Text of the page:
Key employment law developments affecting food and farming.

From 1 April 2016, the National Living Wage came into force, resulting in the increase of the minimum wage for workers aged 25 and over to £7.20 per hour. BIS has published a new booklet on how to calculate the minimum wage, what counts as pay, what hours need to be counted, and how the minimum wage is enforced.

There have also been new rates announced for the National Minimum Wage which will be effective from 1 October 2016, with the hourly rate for 21-24 year olds increasing to £6.95. The National Living Wage rate will not increase in October 2016.

The Immigration Bill 2015-2016 aims to curb illegal working and prevent the exploitation of low-skilled migrant workers by strengthening enforcement and imposing tougher sanctions on employers. In particular it will:

  • Extend the existing criminal offence of knowingly employing an illegal migrant to apply where an employer has ‘reasonable cause to believe’ that a person is an illegal worker. The maximum punishment is set to increase from two to five years’ imprisonment.
  • Introduce a new Immigration Skills Charge, from April 2017, requiring employers to pay £1,000 a year for each migrant they employ in skilled areas.

Employers should review their recruitment practices to ensure that they carry out “right to work” checks and keep the necessary records of having done the checks and copies of documentation.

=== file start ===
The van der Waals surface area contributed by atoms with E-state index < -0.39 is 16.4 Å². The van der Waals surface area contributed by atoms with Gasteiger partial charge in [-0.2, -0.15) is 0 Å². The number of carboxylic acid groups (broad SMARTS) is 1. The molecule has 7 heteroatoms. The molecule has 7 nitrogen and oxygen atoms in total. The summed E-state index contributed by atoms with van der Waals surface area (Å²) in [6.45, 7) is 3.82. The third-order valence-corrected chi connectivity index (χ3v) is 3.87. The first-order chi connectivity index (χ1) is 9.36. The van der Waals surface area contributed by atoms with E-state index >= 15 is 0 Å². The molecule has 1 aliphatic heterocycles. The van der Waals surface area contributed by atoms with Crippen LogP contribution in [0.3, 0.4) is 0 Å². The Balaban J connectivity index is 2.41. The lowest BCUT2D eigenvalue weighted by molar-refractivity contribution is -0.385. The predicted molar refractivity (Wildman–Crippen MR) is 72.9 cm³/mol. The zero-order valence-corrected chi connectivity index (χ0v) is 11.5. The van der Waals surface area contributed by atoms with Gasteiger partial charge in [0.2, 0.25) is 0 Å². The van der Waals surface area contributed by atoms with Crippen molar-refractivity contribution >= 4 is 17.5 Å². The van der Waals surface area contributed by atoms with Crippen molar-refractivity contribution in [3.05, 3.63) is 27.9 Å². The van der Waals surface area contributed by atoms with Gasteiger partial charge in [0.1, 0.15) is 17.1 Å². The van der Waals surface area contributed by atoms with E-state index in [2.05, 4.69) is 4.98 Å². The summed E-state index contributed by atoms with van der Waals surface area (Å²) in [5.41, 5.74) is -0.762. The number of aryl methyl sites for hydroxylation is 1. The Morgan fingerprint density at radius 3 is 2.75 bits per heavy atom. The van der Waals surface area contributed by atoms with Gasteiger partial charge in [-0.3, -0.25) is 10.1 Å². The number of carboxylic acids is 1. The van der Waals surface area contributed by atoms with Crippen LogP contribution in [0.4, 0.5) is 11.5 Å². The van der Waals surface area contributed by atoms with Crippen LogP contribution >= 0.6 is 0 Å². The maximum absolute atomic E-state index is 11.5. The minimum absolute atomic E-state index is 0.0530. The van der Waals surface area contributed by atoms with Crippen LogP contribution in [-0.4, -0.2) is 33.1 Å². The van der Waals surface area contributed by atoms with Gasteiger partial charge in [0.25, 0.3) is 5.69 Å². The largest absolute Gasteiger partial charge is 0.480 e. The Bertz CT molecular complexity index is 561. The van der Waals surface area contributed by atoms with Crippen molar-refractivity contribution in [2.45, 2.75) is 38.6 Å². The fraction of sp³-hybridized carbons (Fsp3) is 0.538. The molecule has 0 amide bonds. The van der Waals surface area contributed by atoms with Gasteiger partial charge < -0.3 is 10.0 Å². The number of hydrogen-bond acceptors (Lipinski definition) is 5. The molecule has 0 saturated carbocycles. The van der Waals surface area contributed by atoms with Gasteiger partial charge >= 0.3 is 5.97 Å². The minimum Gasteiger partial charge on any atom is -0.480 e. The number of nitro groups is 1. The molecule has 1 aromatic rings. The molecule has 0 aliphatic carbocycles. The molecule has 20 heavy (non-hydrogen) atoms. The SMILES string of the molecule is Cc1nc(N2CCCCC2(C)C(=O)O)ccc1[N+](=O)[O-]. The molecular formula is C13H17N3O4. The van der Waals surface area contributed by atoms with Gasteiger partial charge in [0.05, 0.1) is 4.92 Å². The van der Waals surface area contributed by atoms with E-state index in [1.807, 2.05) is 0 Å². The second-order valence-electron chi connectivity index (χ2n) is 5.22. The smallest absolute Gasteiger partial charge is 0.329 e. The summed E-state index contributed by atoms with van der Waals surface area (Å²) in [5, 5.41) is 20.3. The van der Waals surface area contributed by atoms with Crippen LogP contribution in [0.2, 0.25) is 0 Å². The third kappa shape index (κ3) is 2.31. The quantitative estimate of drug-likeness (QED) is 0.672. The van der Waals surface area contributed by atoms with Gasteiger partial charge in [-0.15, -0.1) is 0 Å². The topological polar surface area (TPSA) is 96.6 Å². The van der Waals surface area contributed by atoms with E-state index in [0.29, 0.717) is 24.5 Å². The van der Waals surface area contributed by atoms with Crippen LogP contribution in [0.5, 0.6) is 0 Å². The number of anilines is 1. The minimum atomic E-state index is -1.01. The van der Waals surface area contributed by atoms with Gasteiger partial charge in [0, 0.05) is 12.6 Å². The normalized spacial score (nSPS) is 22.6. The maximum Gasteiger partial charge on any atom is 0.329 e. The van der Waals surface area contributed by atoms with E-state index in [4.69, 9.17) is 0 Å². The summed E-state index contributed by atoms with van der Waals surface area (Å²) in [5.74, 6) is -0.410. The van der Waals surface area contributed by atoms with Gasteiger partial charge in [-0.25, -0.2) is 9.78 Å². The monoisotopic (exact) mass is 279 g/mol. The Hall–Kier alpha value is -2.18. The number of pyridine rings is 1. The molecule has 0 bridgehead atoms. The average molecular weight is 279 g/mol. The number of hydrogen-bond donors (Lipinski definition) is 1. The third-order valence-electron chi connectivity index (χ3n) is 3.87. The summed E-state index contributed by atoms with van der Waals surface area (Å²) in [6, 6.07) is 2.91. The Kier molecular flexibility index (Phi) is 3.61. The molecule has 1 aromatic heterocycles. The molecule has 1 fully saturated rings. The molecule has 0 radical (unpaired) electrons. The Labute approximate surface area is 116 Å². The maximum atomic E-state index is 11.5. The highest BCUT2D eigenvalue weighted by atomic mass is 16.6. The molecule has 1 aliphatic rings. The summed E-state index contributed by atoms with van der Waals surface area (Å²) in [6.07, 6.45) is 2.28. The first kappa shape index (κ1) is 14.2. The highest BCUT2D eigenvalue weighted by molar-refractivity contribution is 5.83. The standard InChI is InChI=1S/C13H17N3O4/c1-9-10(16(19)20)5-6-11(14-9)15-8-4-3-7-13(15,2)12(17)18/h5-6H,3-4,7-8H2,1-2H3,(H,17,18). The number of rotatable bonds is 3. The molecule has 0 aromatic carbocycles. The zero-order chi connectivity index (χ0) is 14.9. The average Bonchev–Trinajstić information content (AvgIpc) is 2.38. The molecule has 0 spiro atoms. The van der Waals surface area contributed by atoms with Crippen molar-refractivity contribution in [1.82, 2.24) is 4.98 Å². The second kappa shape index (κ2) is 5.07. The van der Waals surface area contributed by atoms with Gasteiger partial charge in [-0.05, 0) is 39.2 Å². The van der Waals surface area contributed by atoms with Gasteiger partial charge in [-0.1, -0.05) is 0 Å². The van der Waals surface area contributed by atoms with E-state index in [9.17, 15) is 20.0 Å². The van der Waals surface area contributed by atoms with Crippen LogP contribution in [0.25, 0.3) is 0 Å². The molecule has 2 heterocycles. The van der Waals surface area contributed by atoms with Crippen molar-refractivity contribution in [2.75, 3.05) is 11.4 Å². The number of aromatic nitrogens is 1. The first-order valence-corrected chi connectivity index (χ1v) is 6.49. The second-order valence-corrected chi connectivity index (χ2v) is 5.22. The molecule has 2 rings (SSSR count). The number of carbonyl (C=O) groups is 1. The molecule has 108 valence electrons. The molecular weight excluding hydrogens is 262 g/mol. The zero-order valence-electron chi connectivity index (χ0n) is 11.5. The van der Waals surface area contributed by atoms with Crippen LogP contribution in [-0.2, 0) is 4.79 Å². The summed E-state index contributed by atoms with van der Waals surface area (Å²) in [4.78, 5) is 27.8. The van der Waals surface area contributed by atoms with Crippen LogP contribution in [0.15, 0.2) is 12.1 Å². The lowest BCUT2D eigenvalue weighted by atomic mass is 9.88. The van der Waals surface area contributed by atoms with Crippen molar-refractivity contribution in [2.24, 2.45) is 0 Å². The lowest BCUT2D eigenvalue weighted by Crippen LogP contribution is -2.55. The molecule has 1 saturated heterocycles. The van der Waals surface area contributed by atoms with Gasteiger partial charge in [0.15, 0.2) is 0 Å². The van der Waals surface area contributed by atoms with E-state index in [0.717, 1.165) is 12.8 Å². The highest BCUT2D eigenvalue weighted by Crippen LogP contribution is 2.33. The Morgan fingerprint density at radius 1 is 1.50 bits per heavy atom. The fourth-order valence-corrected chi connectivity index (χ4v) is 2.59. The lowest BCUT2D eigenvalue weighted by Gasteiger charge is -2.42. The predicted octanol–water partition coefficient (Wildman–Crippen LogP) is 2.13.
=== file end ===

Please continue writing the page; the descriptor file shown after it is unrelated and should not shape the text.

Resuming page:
From 1 February 2016, as part of the government’s ongoing reforms to the immigration system, right to rent checks have to be carried out by all private landlords in England. The purpose of these is to check that the tenants have a right to be in the UK. The penalty for landlords who are found to be renting a property to someone who is in the UK illegally is a fine of up to £3,000 per person.

A recent ruling by the Supreme Court has considered – and potentially broadened – the scope of vicarious liability, under which employers can be liable for acts of employees and other workers which are outside of the employer’s control (Cox v Ministry of Justice; Mohamud v Morrison Supermarkets plc). Our briefing on the implications of the decision can be found here.

“Employers should review their recruitment practices to ensure that they carry out “right to work” checks and keep the necessary records of having done the checks and copies of documentation.”